LITTLE ROCK, Ark. (AP) — The incoming president of the Arkansas Senate says he believes lawmakers can find common ground on proposals to expand the state's Medicaid program and cut taxes, despite partisan divisions in the Legislature.
Sen. Michael Lamoureux, the Russellville Republican who will lead the chamber in the 89th General Assembly, said he believes there will still be room for compromise on two of the most contentious fights looming in the Legislature.
Lamoureux, 36, will be the first Republican to lead the chamber in 138 years, after an election where Republicans won a majority in both chambers. He said questions about Medicaid's funding shortfall and the proposal to expand its eligibility under the federal health care law will be the biggest issue facing the Senate in 2013. Lamoureux said it's possible for a deal on Medicaid expansion, even though many Republicans were elected to the Senate on a vow to fight the federal health care law at the state level.
"There are conservative reforms that one side wants that the other side maybe wouldn't support independently, and I think the opposite is true of the other group that would not support expansion independently," Lamoureux said in an interview at the state Capitol recently. "It may be a Pollyanna dream that you could sort of merge those two together and come up with something that both sides can live with, but that's been my goal the whole time in hoping that we can achieve that."
Democratic Gov. Mike Beebe supports expanding Medicaid, but has noted that it'll require the support of three-fourths of the House and Senate. The GOP has a 21-14 edge in the House and holds 51 of the 100 House seats. Beebe has said a Medicaid expansion could help the state avoid cuts in nursing home care that his administration has proposed to help fill a $138 million shortfall in the program.
Lamoureux said he doesn't believe a partial expansion that would add fewer people to the state's rolls than envisioned under the health law is off the table, despite federal officials telling states that they must commit fully to the expansion to receive full federal funding for the first three years.
"We've been told three or four times that there's some looming deadline and if we didn't do this, the sky was going to fall, but we didn't panic and we didn't buckle to that false cry of 'Wolf' and it turned out to be the prudent thing to do," he said.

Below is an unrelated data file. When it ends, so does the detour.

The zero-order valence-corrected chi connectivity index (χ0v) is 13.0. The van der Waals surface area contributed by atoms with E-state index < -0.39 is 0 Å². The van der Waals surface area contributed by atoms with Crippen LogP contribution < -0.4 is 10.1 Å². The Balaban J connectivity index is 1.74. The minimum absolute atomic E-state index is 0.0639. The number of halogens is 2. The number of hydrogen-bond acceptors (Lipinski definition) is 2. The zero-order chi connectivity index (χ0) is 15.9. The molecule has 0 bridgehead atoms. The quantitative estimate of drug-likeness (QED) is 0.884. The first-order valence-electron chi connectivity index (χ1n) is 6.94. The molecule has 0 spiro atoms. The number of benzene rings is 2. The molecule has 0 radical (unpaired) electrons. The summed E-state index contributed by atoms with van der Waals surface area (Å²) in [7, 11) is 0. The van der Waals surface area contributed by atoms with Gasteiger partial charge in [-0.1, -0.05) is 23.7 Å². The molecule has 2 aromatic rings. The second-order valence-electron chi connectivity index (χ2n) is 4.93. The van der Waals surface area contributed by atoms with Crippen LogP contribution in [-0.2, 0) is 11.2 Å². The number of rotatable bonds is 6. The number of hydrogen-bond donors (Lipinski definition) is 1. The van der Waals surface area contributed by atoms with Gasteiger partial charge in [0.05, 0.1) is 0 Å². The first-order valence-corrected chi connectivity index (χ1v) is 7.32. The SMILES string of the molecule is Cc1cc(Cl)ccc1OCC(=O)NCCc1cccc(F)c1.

On tax cuts, Lamoureux said he thinks it's possible to find an agreement on competing proposals from Beebe and Republicans in the House and Senate. Lamoureux said he believes they can find a compromise similar to one made in 2011, when lawmakers approved $35 million in tax cuts.
"What we ended up doing was a mixture of what the Senate wanted to do, a mixture of what the House wanted to do and a mixture of what the governor wanted to do," he said. "I assume it will play out in some similar way. Each chamber's going to have its input."
Lamoureux wouldn't commit to whether he'd back Beebe's proposed cut in the grocery tax, but said he was uneasy about the way the reduction would take effect.
Beebe in November called for reducing the state's grocery tax from 1.5 percent to 0.125 percent. The cut would eliminate all state sales tax on groceries except for a one-eighth cent tax for conservation approved by voters as part of a constitutional amendment.
The tax cut, which officials estimate would cost the state $69 million, would be triggered if obligations in several key areas decline by at least $35 million for six consecutive months. They include payments the state must make to three Little Rock-area school districts as part of a desegregation settlement and some state bond payments. The state has asked a federal judge to end the desegregation payments, which total about $70 million a year.
Lamoureux said he'd prefer a tax cut that wasn't dependent on obligations such as the desegregation payments decreasing.
"I really don't like pegging that to other events that are outside of our control. ... If we're going to cut or reduce the grocery tax, we need to do it and decide how much we think we can do," Lamoureux said. "If we're not going to do it, we need to not do it. I don't think we need to do it or not do it based on a federal judge's ruling on an unrelated issue."
Although Republicans in the House have talked up the idea of income tax cuts, Lamoureux said he believes there's more interest in the Senate in tax reforms aimed at helping manufacturers. Those reforms could include a cut in taxes on utilities for manufacturers, he said.
Lamoureux said lawmakers first must decide how much, if any, money is available in the state's budget for tax cuts before they debate which ones to enact. Beebe has said he proposed the conditional grocery tax cut because there was no money in the state budget and because of the shortfall the state's Medicaid program faces.
"It goes back to Medicaid," Lamoureux said. "Depending on what our budget obligations are, you may have the best tax policy idea in the world. The question is, can the state afford it in the short term?"
Andrew DeMillo can be reached at www.twitter.com/ademillo